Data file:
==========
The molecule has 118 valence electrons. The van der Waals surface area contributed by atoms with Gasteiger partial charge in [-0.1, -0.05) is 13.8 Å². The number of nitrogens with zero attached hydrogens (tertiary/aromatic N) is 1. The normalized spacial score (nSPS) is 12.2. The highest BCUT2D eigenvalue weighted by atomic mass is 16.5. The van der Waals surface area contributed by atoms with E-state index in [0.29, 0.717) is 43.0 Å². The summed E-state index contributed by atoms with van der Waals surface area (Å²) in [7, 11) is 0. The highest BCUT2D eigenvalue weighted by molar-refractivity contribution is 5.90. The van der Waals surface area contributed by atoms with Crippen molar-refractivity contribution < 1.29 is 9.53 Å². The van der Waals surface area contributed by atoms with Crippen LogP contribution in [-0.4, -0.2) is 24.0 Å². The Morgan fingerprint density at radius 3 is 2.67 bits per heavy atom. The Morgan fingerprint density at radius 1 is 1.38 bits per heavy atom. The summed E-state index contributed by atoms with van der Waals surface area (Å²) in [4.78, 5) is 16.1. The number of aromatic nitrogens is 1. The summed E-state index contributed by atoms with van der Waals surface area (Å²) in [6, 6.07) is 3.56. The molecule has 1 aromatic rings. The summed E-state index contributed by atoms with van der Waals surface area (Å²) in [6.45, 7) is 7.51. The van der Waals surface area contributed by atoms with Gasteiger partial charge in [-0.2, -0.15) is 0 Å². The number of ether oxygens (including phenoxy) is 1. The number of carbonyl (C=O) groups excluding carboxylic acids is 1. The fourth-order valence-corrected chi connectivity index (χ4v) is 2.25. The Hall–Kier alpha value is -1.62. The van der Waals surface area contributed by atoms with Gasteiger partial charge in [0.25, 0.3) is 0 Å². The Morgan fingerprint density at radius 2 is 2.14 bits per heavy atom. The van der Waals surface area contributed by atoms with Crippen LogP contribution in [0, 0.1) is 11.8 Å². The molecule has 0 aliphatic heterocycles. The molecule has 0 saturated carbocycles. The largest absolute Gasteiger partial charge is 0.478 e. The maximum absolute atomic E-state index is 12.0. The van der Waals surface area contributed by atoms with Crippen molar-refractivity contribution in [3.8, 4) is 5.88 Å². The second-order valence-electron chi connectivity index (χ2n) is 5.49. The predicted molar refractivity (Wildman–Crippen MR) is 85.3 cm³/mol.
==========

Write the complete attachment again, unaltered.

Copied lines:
The molecule has 118 valence electrons. The van der Waals surface area contributed by atoms with Gasteiger partial charge in [-0.1, -0.05) is 13.8 Å². The number of nitrogens with zero attached hydrogens (tertiary/aromatic N) is 1. The normalized spacial score (nSPS) is 12.2. The highest BCUT2D eigenvalue weighted by atomic mass is 16.5. The van der Waals surface area contributed by atoms with E-state index in [0.29, 0.717) is 43.0 Å². The summed E-state index contributed by atoms with van der Waals surface area (Å²) in [7, 11) is 0. The highest BCUT2D eigenvalue weighted by molar-refractivity contribution is 5.90. The van der Waals surface area contributed by atoms with Crippen molar-refractivity contribution < 1.29 is 9.53 Å². The van der Waals surface area contributed by atoms with Crippen LogP contribution in [-0.4, -0.2) is 24.0 Å². The Morgan fingerprint density at radius 3 is 2.67 bits per heavy atom. The Morgan fingerprint density at radius 1 is 1.38 bits per heavy atom. The summed E-state index contributed by atoms with van der Waals surface area (Å²) in [4.78, 5) is 16.1. The number of aromatic nitrogens is 1. The summed E-state index contributed by atoms with van der Waals surface area (Å²) in [6, 6.07) is 3.56. The molecule has 1 aromatic rings. The summed E-state index contributed by atoms with van der Waals surface area (Å²) in [6.45, 7) is 7.51. The van der Waals surface area contributed by atoms with Gasteiger partial charge in [-0.2, -0.15) is 0 Å². The number of ether oxygens (including phenoxy) is 1. The number of carbonyl (C=O) groups excluding carboxylic acids is 1. The fourth-order valence-corrected chi connectivity index (χ4v) is 2.25. The Hall–Kier alpha value is -1.62. The van der Waals surface area contributed by atoms with Gasteiger partial charge in [0.25, 0.3) is 0 Å². The Morgan fingerprint density at radius 2 is 2.14 bits per heavy atom. The van der Waals surface area contributed by atoms with Crippen LogP contribution in [0, 0.1) is 11.8 Å². The molecule has 0 aliphatic heterocycles. The molecule has 0 saturated carbocycles. The largest absolute Gasteiger partial charge is 0.478 e. The maximum absolute atomic E-state index is 12.0. The van der Waals surface area contributed by atoms with Crippen molar-refractivity contribution in [3.8, 4) is 5.88 Å². The second-order valence-electron chi connectivity index (χ2n) is 5.49. The predicted molar refractivity (Wildman–Crippen MR) is 85.3 cm³/mol.